Give the gift of science without breaking the bank

Not all science presents have to be expensive

fossil leaf

A small fossil leaf, magnified 30 times its normal size, courtesy of my smartphone microscope attachment. 

B. Brookshire/SSP

There are lots of holiday gifts out there for people who like science. Everything from your very own remote-operated underwater robot to 3-D printers that can make parts and pieces to build anything you desire. While these gifts would be a lot of fun, they can also cost a lot of money. Luckily, there are options out there that don’t cost a lot, but still give your science student or science classes opportunities to learn about the world around them.

The smartphone microscope

If you have a smartphone — or any handheld phone that can take pictures — there are ways to turn that phone into a microscope. I have a handheld microscope that attaches to my phone. The microscope slips over my camera’s lens and magnifies anything seen through it to appear 30 times larger. And with the camera capabilities of the phone, it’s easy to take a snapshot of anything I see. If you want a project, you can even try building a smartphone microscope yourself.

Options are available from the most basic (about $9) to the very expensive (more than $100).

Planting scientific ideas

You might have brown eyes like your mother, or thick hair like your dad. Much of the way we look is due to our genes — instructions that tell our cells what proteins to produce and how to function. Genes are important for everything from our height to our behavior. But it can sometimes be hard to understand how they work. The American Society of Plant Biologists has a group of plants called Fast Plants that show off how genes can be inherited across generations. These plants are free to teachers for use in the classroom to give students the gift of studying genetics.

Giving time to science

This holiday season, take a few minutes to help scientists, all from the comfort of your home computer. Scientists need you to help them count penguins in Antarctica, hunt kelp beds in the ocean and decipher the squeaks of bats. They often have large amounts of pictures and recordings, but need citizen scientists — people of all ages — to help them wade through it all. Many of the citizen science projects are designed as fun games, and all of them help contribute to important scientific projects.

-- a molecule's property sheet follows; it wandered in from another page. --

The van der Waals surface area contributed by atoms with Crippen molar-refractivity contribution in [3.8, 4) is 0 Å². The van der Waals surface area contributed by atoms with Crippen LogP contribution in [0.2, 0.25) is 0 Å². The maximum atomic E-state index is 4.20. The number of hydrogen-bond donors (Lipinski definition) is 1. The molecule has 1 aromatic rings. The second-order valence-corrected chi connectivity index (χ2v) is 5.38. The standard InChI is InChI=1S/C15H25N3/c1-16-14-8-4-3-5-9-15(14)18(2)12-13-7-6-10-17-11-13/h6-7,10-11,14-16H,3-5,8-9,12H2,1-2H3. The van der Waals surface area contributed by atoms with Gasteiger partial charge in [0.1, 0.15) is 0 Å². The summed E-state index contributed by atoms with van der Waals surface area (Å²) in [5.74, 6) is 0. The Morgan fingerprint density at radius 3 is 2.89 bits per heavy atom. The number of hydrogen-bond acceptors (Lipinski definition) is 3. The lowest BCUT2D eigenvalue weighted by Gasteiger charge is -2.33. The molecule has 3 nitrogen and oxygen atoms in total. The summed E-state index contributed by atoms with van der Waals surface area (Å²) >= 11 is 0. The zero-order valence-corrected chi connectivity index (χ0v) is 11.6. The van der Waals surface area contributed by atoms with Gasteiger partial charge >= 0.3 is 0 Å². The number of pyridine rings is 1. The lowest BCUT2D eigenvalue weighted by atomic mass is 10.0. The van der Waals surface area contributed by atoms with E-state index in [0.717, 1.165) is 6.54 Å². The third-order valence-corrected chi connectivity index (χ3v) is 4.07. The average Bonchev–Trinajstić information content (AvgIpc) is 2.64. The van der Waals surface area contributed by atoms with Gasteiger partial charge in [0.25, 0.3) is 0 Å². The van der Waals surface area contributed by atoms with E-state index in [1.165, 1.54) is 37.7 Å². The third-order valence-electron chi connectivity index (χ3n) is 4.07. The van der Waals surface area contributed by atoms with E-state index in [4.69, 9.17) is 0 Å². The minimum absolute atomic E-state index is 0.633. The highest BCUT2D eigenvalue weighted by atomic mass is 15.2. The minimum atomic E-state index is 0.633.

A gift for bats or birds

While you’re putting together your gift list, make sure to think of wildlife. Build a bat house to give local bats a place to stay during the summer. Or try building a birdhouse or feeder. Then, you can keep and eye on your birdhouse or bat house to see who takes up residence. You can track the birds and other creatures that come to your feeder and see which species arrive, and how they change at different times of year. Bird and bat houses and feeders are active projects with the chance to observe your environment.


If you’re heading a long way to see friends and family for the holidays, you might as well take some science in your pocket. Why not practice your frog dissections with the aid of your smartphone? I tested three of these and recommend the Froguts Frog Dissection. Once you arrive at your destination, other smartphone apps can help you identify local plants or track fireflies if they are in season.

There’s even a smartphone app for your dog. Some scientists think that Fido can sense the magnetic fields produced by the magnetic metals inside Earth. These metals produce a field that extends from pole to pole, which we usually sense with a compass. The scientists hypothesize that dogs might line up with this magnetic field when they pee or poop. Now, you can find out if Fido lines up along Earth’s magnetic field when he’s doing his doggie doo-doo with a free app that helps these scientists collect data.

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Power Words

app  Short for application, or a computer program designed for a specific task.

citizen science  Scientific research in which the public — people of all ages and abilities — participate. The data that these citizen “scientists” collect helps to advance research. Letting the public participate means that scientists can get data from many more people and places than would be available if they were working alone.

gene   (adj. genetic) A segment of DNA that codes, or holds instructions, for producing a protein. Offspring inherit genes from their parents. Genes influence how an organism looks and behaves.

genetic  Having to do with chromosomes, DNA and the genes contained within DNA. The field of science dealing with these biological instructions is known as genetics. People who work in this field are geneticists.

microscope  An instrument used to see objects and details too small to see with the eyes alone.

smartphone  A cell (or mobile) phone that can perform a host of functions, including search for information on the Internet.

Bethany Brookshire was a longtime staff writer at Science News Explores and is the author of the book Pests: How Humans Create Animal Villains. She has a Ph.D. in physiology and pharmacology and likes to write about neuroscience, biology, climate and more. She thinks Porgs are an invasive species.